High blood pressure is a major risk factor for strokes, heart attacks, heart failure, chronic kidney disease and dementia. It is also the second biggest risk factor for early death and disability in this country after tobacco.Yet most people are unaware of not only the risks of high blood pressure, but also their own blood pressure levels.
The good news is that high blood pressure is often preventable through lifestyle change. Indeed, the majority of adults could reduce their risk of cardiovascular disease by lowering their blood pressure, not just the almost 30% who have hypertension (140/90mmHg or higher).
Improvements in tackling blood pressure in the last decade have prevented or postponed many thousands of deaths, but at present only four in 10 adults with high blood pressure are both aware of their condition and managing it to the levels recommended. In Canada, that figure is seven out of 10, so we know better is possible.
The need for action is not going unrecognised and a group of organisations was brought together by Public Health England in 2014 – with partners from across the NHS, local and national government, the third sector and academia. Their published plan, Tackling high blood pressure: from evidence into action, sets out national commitments but also represents a major call to action for all of us – not only health professionals, but employers, the voluntary sector, commissioners and others – to play our part.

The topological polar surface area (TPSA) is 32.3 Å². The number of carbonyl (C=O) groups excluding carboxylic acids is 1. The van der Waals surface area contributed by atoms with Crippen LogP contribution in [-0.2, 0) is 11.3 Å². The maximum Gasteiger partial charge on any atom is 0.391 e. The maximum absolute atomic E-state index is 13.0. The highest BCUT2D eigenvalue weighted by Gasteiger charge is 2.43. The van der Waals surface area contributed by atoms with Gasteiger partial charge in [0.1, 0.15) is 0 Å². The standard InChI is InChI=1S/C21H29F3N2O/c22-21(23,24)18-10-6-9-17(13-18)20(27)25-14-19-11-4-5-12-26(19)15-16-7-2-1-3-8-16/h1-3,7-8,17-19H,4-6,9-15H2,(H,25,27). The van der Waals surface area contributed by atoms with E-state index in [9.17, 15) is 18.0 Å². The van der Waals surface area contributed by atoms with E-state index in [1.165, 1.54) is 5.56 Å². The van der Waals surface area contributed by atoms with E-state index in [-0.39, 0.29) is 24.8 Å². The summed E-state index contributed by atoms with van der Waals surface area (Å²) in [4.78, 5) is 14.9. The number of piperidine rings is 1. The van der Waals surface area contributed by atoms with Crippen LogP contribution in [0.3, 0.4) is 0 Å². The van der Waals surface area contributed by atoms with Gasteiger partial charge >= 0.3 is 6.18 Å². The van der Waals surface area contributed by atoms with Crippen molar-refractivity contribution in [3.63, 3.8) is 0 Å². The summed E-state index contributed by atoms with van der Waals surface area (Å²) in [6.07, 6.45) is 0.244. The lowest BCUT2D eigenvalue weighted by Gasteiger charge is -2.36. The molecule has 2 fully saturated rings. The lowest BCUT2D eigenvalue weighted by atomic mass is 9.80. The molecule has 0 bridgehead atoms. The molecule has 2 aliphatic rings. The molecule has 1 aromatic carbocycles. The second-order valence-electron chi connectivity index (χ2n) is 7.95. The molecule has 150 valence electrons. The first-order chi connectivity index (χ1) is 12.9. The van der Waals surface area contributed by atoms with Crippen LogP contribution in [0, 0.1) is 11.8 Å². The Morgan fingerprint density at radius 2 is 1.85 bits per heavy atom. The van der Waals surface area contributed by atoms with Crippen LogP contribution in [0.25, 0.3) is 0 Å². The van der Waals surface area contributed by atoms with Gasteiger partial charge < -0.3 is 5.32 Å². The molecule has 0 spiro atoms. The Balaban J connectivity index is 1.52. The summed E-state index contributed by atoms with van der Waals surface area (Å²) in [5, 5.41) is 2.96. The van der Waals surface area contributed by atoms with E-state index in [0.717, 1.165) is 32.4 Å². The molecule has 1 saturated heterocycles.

Nurses working in all settings – public health, primary care and beyond – have a vital role in this agenda. Here are three ideas of great steps nurses could take at any time.
First, 'make every contact count' when dealing with patients, by proactively offering lifestyle advice on diet (including salt reduction), exercise and alcohol – improvements in these have many wider benefits for individuals, including lowering blood pressure.
Secondly, use appropriate opportunities to check blood pressure, including when patients attend an appointment about another matter.
Thirdly, refresh your knowledge of latest hypertension guidelines – a lot has evolved in terms of detection and management in the last few years. NICE Clinical Guideline 127 or the British Heart Foundation's (BHF's) overview will help.
If you have further interest or energy, take a leadership role in your area, and make links with other healthcare professionals who can support you – through the BHF Alliance, for example.
It is time for us all to play our part in tackling high blood pressure to protect the health of the nation.
Viv Bennett, director of nursing, Public Health England